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 07/05/2021 Tlaxcala, the international network of translators for linguistic diversity Tlaxcala's Manifesto  
CULTURE & COMMUNICATION / For sale: a sad pair of eyes
Date of publication at Tlaxcala: 07/04/2021
Original: Vendo unos ojos tristes
Translations available: Français 

For sale: a sad pair of eyes

Jorge Majfud

Translated by  Andy Barton
Edited by  Fausto Giudice Фаусто Джудиче فاوستو جيوديشي


The first time I saw her was at a set of traffic lights along an avenue, right where the cars wanting to join the motorway sit and wait. I imagined she was a woman who, just a few years prior, must have looked like Scarlett Johansson in her starring role in Vicky Cristina Barcelona. Twelve years later, Scarlett Johansson looks as youthful as ever, perhaps even more than before, while our Scarlett of the Town Center Parkway, despite being younger than the other, looks like an old woman.


A homeless veteran, not related to the person mentioned in the article (one of ten homeless in Jacksonville is a veteran, from Afghanistan, or Iraq or any other US war)

Her face was tanned by the Floridian sun, with the type of skin that surfers and bikers proudly display like a trophy, just like the aristocrats of the Middle Ages displayed their fake scars from battles they had never attended. More than just the sun, her face was weathered by hunger, by some addiction, by her job, and above all, by an unknowable suffering that distorts the soul and which no one deserves.

She works as a ‘homeless’, a beggar. For hours each day, she holds up a piece of cardboard that says “I’m homeless. I am hungry. God bless you”. She looks even older than she is because her forehead, her eyes, her entire face, is contorted by a kind of pain that hurts whoever sees it.

No one bothered to wind down their car windows to leave her a couple of dollars, as opening the window would mean that the air conditioning escaped. For many, the air is not really what is important here: poor people waste the money given to them on drugs and booze. Not giving them anything is actually doing them a favour. Others, like me, have less conservative excuses: the problem of the poor cannot be fixed with handouts.

Despite such a convincing argument, I could not resist the temptation to leave her a couple of miserable dollars so that her pained faced could relax for a moment and so that I felt a little bit better about myself. At three or four dollars a go, this kind of therapy is an absolute steal. Furthermore, I thought, if it is true that the Scarlett of Town Center enjoys a glass of something in the evening, like me, at least she will not die of indifference.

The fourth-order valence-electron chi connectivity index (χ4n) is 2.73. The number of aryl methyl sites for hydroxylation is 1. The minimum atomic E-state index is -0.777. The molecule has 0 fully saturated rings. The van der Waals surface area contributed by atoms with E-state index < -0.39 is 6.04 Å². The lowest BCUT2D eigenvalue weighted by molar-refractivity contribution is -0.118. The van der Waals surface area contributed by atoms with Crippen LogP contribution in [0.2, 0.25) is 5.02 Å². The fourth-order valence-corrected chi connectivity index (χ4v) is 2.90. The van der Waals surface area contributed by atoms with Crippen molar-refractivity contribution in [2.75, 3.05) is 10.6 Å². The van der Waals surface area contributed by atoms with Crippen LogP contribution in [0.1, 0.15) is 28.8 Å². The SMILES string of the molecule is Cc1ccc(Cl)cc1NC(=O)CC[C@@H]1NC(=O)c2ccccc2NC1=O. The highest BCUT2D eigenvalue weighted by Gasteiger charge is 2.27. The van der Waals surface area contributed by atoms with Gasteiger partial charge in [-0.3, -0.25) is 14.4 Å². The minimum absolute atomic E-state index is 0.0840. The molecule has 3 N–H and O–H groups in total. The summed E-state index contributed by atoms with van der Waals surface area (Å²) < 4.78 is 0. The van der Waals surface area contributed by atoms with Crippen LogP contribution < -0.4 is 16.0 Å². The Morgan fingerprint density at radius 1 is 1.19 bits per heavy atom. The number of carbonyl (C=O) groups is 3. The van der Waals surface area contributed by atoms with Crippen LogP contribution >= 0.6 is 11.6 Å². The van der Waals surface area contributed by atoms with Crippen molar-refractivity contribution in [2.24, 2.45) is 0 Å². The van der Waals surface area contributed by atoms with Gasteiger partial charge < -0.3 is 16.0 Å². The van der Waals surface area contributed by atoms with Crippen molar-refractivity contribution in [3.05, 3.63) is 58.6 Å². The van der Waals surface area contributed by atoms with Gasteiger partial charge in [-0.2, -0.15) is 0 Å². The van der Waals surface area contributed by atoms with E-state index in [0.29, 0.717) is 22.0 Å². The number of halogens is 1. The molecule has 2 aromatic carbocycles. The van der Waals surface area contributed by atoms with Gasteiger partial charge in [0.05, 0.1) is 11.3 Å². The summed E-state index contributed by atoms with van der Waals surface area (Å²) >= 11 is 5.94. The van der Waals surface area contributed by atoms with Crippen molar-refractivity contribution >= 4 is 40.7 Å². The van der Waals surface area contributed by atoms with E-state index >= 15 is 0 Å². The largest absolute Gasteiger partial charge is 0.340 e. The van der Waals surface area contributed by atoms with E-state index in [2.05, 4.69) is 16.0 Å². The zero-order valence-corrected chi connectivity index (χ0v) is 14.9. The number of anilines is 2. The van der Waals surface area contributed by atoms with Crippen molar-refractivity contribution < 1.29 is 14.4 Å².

This afternoon, I saw her for a second time. She was going to work in the central reservation of the avenue, of the boulevard, or however it is supposed to be called. On her way there, she crossed paths with another woman who also carried with her, in one of her hands, a little cardboard sign reading “homeless”. The other woman looked more like Brooke Shields, more or less like the actress of The Blue Lagoon looks now, only with something like another twenty or thirty years of age.

The two women crossed. I do not know what they said to each other, but they smiled and greeted the other just like my colleagues do. As if they were happy. Immediately after, the Scarlett of Town Center made it to the central reservation and changed her face. Just as any other great actress enters the stage and becomes another person, she screwed up her forehead, her eyes and her entire face.

For a moment, I thought what decent people would think by default. The pained face that I had seen the previous week was simply a mask. I remembered the baker Carlucho, Doctor Domínguez and a certain Mr Johnson who, each one in their own space and time, explained to me their hatred of this race of human, those they considered to be the perfect parasites of a productive society, faking their misery, choosing to become victims instead of deciding to throw themselves at success like an Olympic diver.